In an interview with Argentine newspaper La Nación published Sunday, the pontiff addressed the turmoil his 20-month papacy has stirred with more tradition-minded groups in the church, saying it was a “good sign” that there isn’t “hidden mumbling when there is disagreement.”

    The pope also announced that a reorganization of the Vatican bureaucracy won’t be completed next year and said he would add visits to both Latin America and Africa to his travel schedule next year.
    The comments on gays and divorced Catholics were the pope’s first public remarks since the end of the synod, or meeting of bishops, in October on problems facing the family.

    That meeting of nearly 200 bishops opened discussion on a range of problems affecting Catholic families, with the goal of providing better solutions on issues such as gay unions, divorce, poverty, domestic violence and polygamy.

    However, sharp disagreement emerged on the church’s approach to divorced Catholics and gays. One group of bishops called for open support of gay couples and pushed for the possibility of allowing remarried Catholics to receive communion. Currently, the church denies communion to Catholics who have remarried, unless their first marriage is annulled.

    Those positions—which, according to senior Vatican clerics, enjoy the support of the pope—sparked fierce opposition from more tradition-minded bishops.

    They also exposed the fault lines that have opened since the Argentine-born pontiff was elected in March 2013. While the pope has consistently underlined his support for church doctrine, his reformist agenda and emphasis on welcoming people who have felt repudiated by the church have led to some fears that he is watering down church teachings.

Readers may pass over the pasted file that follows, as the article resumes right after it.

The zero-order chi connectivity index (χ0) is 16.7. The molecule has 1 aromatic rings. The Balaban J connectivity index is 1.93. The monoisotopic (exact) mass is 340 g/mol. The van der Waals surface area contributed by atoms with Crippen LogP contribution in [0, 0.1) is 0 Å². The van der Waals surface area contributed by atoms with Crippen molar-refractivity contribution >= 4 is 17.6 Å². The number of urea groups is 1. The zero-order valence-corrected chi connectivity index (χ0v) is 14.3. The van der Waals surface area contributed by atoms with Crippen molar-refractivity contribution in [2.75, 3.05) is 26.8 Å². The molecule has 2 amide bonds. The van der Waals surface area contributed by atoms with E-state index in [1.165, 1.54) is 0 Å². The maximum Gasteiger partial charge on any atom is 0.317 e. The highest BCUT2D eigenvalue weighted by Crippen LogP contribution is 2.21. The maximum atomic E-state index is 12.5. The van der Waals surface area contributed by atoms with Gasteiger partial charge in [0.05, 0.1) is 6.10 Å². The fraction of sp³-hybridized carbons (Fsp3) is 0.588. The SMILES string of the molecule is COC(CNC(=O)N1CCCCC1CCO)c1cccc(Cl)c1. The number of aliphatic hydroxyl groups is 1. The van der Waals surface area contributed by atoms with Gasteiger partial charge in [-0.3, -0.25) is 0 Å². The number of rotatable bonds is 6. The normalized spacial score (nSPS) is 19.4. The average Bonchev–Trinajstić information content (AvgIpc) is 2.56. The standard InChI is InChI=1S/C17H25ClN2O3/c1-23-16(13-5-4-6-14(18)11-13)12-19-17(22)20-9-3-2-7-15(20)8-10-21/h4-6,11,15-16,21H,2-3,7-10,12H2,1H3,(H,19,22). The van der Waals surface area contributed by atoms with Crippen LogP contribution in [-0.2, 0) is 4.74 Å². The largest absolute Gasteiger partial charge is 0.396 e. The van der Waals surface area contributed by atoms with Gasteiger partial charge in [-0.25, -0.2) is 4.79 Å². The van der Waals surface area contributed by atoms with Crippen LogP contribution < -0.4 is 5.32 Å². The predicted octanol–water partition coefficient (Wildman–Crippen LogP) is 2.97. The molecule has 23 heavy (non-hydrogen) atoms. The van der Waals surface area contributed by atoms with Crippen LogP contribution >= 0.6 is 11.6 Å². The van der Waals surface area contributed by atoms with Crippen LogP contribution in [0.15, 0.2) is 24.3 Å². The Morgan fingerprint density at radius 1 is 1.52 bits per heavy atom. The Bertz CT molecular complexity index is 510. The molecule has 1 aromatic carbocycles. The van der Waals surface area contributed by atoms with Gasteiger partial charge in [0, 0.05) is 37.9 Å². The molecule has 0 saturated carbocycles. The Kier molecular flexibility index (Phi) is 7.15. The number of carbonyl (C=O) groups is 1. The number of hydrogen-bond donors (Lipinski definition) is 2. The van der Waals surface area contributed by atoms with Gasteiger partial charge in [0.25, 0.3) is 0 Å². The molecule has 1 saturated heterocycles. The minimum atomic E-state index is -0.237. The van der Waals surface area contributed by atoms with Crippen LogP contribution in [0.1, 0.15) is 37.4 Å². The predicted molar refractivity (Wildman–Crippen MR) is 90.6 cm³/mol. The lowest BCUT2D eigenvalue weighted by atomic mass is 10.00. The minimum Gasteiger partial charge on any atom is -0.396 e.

U.S. Cardinal Raymond Burke openly criticized the pope in October, saying the church under his leadership is like “a ship without a rudder.”

    Bishops will meet again next October to continue the discussion of family issues, after which the pope will decide on any changes in the church’s approach.

    In the interview with La Nación, the pope pointedly said the synod never discussed gay marriage, which the church opposes. But he said the bishops must still consider ways to help “a family that has a homosexual son or daughter…(and consider) how can they raise him or her.”

    Meanwhile, he noted that divorced Catholics who have remarried are currently barred from activities such as giving readings at Mass or becoming godparents. “It seems they are excommunicated de facto,” he said. Instead, the church should “open the doors a little bit more…Why can’t they be godparents?” he asked.

    The pope didn’t directly address the question of finding a way for remarried Catholics to receive communion.